# Prove that if a sequence converges then $\lim{x_n} = \lim \sup {x_n}$ or $\lim{x_n} = \lim \inf {x_n}$

Given a convergent sequence $$\{x_n\}$$ prove that either: $$\lim_{n \to\infty}\{x_n\} = \lim_{n \to \infty} \sup \{x_n\}$$ or $$\lim_{n \to\infty}\{x_n\} = \lim_{n \to \infty} \inf \{x_n\}$$

I believe this problem has been solved several times here, but i couldn't find such a question (probably due to translation issues, since the original problem is in another other).

I've started with gathering what is given in the problem statement. So we have that a sequence is convergent, thus: $$\lim_{n\to\infty}x_n = L \iff \{ \forall\varepsilon >0, \exists N\in \mathbb N:\forall n> N \implies |x_n-L|<\varepsilon \}$$

Also we have that the sequence is bounded, so: $$m = \inf\{x_n\} \le x_n\le \sup\{x_n\} = M \\ m \le x_n \le M$$

Now using these facts I believe I should make some assumption (for example that $$x_n$$ doesn't reach any bound and proceed by contradiction), but i can't wrap my mind for several hours already.

I would appreciate if someone could show me how to prove this or point to an already answered question.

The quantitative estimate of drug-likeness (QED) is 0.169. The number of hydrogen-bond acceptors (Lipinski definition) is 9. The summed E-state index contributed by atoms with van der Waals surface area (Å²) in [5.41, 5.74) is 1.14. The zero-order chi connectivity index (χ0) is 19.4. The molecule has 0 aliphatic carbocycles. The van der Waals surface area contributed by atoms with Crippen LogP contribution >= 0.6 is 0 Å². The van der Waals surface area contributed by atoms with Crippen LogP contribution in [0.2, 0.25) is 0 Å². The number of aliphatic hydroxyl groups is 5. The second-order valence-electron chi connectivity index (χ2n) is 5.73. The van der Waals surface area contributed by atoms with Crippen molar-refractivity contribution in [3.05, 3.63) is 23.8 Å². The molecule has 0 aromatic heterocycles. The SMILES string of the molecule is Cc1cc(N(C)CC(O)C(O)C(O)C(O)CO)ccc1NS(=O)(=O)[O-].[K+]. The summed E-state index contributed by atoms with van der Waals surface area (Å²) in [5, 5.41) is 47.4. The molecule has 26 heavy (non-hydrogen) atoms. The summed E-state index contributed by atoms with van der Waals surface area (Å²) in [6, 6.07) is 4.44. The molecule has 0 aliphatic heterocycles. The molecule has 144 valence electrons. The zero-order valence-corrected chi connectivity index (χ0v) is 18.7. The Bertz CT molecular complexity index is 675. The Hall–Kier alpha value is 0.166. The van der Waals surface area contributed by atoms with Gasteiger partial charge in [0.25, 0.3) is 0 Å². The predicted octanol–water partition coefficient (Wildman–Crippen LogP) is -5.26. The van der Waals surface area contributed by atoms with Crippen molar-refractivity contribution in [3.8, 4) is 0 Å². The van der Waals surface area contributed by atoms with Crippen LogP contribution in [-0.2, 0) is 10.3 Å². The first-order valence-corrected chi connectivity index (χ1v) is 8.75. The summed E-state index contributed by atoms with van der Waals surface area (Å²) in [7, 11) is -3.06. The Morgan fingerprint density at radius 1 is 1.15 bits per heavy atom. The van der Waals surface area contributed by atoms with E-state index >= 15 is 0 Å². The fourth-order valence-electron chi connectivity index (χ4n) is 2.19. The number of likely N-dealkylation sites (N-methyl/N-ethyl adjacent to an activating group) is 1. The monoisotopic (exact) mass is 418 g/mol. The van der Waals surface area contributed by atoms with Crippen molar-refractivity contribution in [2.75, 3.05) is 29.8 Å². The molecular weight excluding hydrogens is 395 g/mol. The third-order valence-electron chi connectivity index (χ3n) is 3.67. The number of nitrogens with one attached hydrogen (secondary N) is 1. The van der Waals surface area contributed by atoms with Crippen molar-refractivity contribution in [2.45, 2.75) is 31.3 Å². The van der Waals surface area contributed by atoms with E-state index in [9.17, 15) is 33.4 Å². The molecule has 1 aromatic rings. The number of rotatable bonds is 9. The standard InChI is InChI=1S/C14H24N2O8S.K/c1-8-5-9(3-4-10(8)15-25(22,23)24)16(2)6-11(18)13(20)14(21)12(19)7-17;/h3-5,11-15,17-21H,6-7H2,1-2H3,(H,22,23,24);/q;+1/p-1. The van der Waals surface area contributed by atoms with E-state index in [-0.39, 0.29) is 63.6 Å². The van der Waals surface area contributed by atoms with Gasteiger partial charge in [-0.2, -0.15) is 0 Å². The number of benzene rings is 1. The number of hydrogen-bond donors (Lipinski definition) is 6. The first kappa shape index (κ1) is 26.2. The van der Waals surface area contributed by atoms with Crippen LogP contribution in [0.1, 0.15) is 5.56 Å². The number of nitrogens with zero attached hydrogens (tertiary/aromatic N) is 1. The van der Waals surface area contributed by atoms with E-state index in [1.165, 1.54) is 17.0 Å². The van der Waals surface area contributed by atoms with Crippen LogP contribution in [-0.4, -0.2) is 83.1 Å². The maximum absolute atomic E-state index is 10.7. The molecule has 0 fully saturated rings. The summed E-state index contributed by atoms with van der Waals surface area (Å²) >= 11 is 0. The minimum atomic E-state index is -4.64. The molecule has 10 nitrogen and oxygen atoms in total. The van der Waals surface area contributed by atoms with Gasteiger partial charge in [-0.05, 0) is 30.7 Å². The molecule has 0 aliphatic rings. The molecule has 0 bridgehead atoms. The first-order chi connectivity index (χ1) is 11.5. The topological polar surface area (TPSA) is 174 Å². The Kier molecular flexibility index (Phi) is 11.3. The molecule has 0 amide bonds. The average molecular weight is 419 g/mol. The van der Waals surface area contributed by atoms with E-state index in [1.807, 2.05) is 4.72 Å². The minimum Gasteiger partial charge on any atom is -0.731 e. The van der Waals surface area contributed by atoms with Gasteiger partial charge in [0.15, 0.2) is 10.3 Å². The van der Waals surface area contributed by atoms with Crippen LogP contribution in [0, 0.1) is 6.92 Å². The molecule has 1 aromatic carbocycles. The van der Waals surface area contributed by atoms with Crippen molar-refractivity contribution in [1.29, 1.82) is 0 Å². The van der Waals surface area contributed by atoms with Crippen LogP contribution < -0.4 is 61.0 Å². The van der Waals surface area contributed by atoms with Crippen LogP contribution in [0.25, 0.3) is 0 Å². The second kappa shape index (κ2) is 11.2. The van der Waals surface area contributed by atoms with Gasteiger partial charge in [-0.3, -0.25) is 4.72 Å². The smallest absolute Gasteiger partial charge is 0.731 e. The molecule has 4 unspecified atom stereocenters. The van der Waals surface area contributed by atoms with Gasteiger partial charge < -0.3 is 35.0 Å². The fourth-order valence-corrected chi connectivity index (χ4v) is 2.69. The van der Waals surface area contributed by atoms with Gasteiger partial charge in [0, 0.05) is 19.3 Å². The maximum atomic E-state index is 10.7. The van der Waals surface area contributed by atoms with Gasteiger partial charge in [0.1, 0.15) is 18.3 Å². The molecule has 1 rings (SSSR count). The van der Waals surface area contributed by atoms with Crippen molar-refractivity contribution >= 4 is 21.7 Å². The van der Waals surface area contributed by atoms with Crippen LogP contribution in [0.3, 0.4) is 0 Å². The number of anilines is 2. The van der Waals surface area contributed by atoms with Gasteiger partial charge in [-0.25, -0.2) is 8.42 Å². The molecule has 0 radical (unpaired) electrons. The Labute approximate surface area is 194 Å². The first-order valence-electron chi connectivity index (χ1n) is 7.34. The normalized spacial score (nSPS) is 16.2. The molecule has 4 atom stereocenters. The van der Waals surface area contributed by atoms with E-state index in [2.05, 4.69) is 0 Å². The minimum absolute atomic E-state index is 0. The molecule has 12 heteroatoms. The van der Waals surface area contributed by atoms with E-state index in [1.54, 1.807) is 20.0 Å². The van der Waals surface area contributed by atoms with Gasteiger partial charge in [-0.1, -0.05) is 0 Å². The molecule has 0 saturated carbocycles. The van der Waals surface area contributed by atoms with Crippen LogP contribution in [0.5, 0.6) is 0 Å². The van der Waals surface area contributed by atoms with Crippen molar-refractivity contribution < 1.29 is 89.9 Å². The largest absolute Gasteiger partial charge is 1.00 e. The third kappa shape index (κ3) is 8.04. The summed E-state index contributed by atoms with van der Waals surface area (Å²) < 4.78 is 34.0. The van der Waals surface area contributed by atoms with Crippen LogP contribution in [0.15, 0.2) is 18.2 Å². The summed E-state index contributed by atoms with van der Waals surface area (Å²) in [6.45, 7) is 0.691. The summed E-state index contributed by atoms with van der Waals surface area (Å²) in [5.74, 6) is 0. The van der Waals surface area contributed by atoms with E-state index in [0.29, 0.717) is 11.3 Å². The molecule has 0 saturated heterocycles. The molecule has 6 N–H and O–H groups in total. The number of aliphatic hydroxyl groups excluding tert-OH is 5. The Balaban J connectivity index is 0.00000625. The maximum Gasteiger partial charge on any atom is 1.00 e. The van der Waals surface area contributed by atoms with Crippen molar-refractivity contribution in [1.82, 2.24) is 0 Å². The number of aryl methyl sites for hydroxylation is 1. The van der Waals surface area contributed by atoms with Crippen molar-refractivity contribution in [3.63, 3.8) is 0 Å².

If $$m = M$$, then the sequence is constant, so the result holds. If not, then either $$m$$ or $$M$$ (maybe both, but it doesn't matter: pick either in that case) is not equal to $$L$$. Whichever it is (call that one $$k$$), there is some $$N$$ such that for all $$n > N$$, $$|x_n - L| < \frac{|L-k|}{2}$$. Since $$k$$ is an exact bound for $$(x_n)$$, there must, for any $$\delta > 0$$ be some $$n$$ such that $$|k - x_n| < \delta$$. But for any $$\delta < \frac{|L-k|}{2}$$, this can't happen after the $$N$$th term, so must be in the first $$N$$ somewhere, so $$k$$ is an exact bound for the set of the first $$N$$ terms of $$(x_n)$$. But there are finitely many such, and every finite set achieves its exact bounds, so in particular, there is some $$n < N$$ such that $$x_n = k$$.